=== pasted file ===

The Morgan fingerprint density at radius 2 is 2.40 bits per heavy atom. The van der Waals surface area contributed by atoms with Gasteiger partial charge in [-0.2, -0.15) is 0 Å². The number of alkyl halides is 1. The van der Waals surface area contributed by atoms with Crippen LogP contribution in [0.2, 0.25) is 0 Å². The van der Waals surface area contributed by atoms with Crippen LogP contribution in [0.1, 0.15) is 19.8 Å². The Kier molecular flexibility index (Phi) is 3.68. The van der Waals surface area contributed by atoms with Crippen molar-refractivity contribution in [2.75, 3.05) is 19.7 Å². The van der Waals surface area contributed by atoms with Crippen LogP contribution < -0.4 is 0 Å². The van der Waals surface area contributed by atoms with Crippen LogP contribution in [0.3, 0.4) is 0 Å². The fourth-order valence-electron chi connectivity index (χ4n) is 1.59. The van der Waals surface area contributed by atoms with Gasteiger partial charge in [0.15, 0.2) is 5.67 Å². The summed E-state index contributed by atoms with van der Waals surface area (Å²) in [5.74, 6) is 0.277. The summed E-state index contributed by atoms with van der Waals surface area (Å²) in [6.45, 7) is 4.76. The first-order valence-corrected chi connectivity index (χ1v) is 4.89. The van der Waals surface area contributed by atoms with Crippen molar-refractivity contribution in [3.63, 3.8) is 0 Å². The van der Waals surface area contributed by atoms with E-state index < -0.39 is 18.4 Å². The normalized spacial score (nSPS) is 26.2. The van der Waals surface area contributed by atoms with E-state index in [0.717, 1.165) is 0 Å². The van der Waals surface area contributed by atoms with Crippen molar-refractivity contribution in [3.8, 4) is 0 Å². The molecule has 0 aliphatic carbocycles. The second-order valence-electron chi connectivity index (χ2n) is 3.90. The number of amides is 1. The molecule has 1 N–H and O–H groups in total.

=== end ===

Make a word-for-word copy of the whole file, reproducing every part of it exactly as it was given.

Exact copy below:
The Morgan fingerprint density at radius 2 is 2.40 bits per heavy atom. The van der Waals surface area contributed by atoms with Gasteiger partial charge in [-0.2, -0.15) is 0 Å². The number of alkyl halides is 1. The van der Waals surface area contributed by atoms with Crippen LogP contribution in [0.2, 0.25) is 0 Å². The van der Waals surface area contributed by atoms with Crippen LogP contribution in [0.1, 0.15) is 19.8 Å². The Kier molecular flexibility index (Phi) is 3.68. The van der Waals surface area contributed by atoms with Crippen molar-refractivity contribution in [2.75, 3.05) is 19.7 Å². The van der Waals surface area contributed by atoms with Crippen LogP contribution < -0.4 is 0 Å². The van der Waals surface area contributed by atoms with Crippen LogP contribution in [0.3, 0.4) is 0 Å². The fourth-order valence-electron chi connectivity index (χ4n) is 1.59. The van der Waals surface area contributed by atoms with Gasteiger partial charge in [0.15, 0.2) is 5.67 Å². The summed E-state index contributed by atoms with van der Waals surface area (Å²) in [5.74, 6) is 0.277. The summed E-state index contributed by atoms with van der Waals surface area (Å²) in [6.45, 7) is 4.76. The first-order valence-corrected chi connectivity index (χ1v) is 4.89. The van der Waals surface area contributed by atoms with Crippen molar-refractivity contribution in [3.63, 3.8) is 0 Å². The van der Waals surface area contributed by atoms with E-state index < -0.39 is 18.4 Å². The normalized spacial score (nSPS) is 26.2. The van der Waals surface area contributed by atoms with E-state index in [0.717, 1.165) is 0 Å². The van der Waals surface area contributed by atoms with Crippen molar-refractivity contribution in [3.8, 4) is 0 Å². The molecule has 0 aliphatic carbocycles. The second-order valence-electron chi connectivity index (χ2n) is 3.90. The number of amides is 1. The molecule has 1 N–H and O–H groups in total.